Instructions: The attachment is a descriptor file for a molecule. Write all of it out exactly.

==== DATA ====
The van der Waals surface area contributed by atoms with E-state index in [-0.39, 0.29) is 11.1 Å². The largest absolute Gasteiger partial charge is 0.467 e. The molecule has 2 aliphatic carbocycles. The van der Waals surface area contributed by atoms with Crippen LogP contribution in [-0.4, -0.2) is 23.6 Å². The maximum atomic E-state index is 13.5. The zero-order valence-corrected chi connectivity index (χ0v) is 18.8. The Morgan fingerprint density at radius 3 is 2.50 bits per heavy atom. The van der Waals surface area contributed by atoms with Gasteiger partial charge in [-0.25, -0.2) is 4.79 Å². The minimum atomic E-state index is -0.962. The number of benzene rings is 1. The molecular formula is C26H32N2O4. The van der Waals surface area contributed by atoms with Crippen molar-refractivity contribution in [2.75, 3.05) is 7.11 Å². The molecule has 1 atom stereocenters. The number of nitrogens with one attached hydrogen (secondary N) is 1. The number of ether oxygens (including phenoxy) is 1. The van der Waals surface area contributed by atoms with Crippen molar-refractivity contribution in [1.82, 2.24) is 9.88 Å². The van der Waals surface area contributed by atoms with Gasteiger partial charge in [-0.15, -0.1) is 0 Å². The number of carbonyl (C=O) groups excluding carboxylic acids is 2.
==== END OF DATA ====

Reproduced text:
The van der Waals surface area contributed by atoms with E-state index in [-0.39, 0.29) is 11.1 Å². The largest absolute Gasteiger partial charge is 0.467 e. The molecule has 2 aliphatic carbocycles. The van der Waals surface area contributed by atoms with Crippen LogP contribution in [-0.4, -0.2) is 23.6 Å². The maximum atomic E-state index is 13.5. The zero-order valence-corrected chi connectivity index (χ0v) is 18.8. The Morgan fingerprint density at radius 3 is 2.50 bits per heavy atom. The van der Waals surface area contributed by atoms with Gasteiger partial charge in [-0.25, -0.2) is 4.79 Å². The minimum atomic E-state index is -0.962. The number of benzene rings is 1. The molecular formula is C26H32N2O4. The van der Waals surface area contributed by atoms with Crippen molar-refractivity contribution in [2.75, 3.05) is 7.11 Å². The molecule has 1 atom stereocenters. The number of nitrogens with one attached hydrogen (secondary N) is 1. The number of ether oxygens (including phenoxy) is 1. The van der Waals surface area contributed by atoms with Crippen molar-refractivity contribution in [1.82, 2.24) is 9.88 Å². The van der Waals surface area contributed by atoms with Gasteiger partial charge in [-0.15, -0.1) is 0 Å². The number of carbonyl (C=O) groups excluding carboxylic acids is 2.